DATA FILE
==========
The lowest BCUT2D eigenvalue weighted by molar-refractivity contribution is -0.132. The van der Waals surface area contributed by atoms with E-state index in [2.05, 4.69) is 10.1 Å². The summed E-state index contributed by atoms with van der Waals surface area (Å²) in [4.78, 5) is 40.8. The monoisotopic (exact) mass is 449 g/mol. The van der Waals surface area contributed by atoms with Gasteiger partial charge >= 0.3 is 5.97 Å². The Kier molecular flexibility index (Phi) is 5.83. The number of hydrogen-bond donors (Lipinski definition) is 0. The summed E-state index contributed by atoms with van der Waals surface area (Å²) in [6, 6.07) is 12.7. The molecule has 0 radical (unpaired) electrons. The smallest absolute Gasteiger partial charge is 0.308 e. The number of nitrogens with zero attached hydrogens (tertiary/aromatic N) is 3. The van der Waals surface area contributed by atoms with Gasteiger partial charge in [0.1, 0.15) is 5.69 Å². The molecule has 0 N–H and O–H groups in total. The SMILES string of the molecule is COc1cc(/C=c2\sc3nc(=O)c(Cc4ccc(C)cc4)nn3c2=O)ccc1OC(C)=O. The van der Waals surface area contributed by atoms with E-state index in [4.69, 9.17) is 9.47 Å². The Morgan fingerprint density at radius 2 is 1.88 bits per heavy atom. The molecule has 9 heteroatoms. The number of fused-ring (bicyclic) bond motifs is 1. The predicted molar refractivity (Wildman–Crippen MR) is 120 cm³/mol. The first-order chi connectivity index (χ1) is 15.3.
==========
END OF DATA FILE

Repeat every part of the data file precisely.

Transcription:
The lowest BCUT2D eigenvalue weighted by molar-refractivity contribution is -0.132. The van der Waals surface area contributed by atoms with E-state index in [2.05, 4.69) is 10.1 Å². The summed E-state index contributed by atoms with van der Waals surface area (Å²) in [4.78, 5) is 40.8. The monoisotopic (exact) mass is 449 g/mol. The van der Waals surface area contributed by atoms with Gasteiger partial charge >= 0.3 is 5.97 Å². The Kier molecular flexibility index (Phi) is 5.83. The number of hydrogen-bond donors (Lipinski definition) is 0. The summed E-state index contributed by atoms with van der Waals surface area (Å²) in [6, 6.07) is 12.7. The molecule has 0 radical (unpaired) electrons. The smallest absolute Gasteiger partial charge is 0.308 e. The number of nitrogens with zero attached hydrogens (tertiary/aromatic N) is 3. The van der Waals surface area contributed by atoms with Gasteiger partial charge in [0.1, 0.15) is 5.69 Å². The molecule has 0 N–H and O–H groups in total. The SMILES string of the molecule is COc1cc(/C=c2\sc3nc(=O)c(Cc4ccc(C)cc4)nn3c2=O)ccc1OC(C)=O. The van der Waals surface area contributed by atoms with E-state index in [4.69, 9.17) is 9.47 Å². The Morgan fingerprint density at radius 2 is 1.88 bits per heavy atom. The molecule has 9 heteroatoms. The number of fused-ring (bicyclic) bond motifs is 1. The predicted molar refractivity (Wildman–Crippen MR) is 120 cm³/mol. The first-order chi connectivity index (χ1) is 15.3.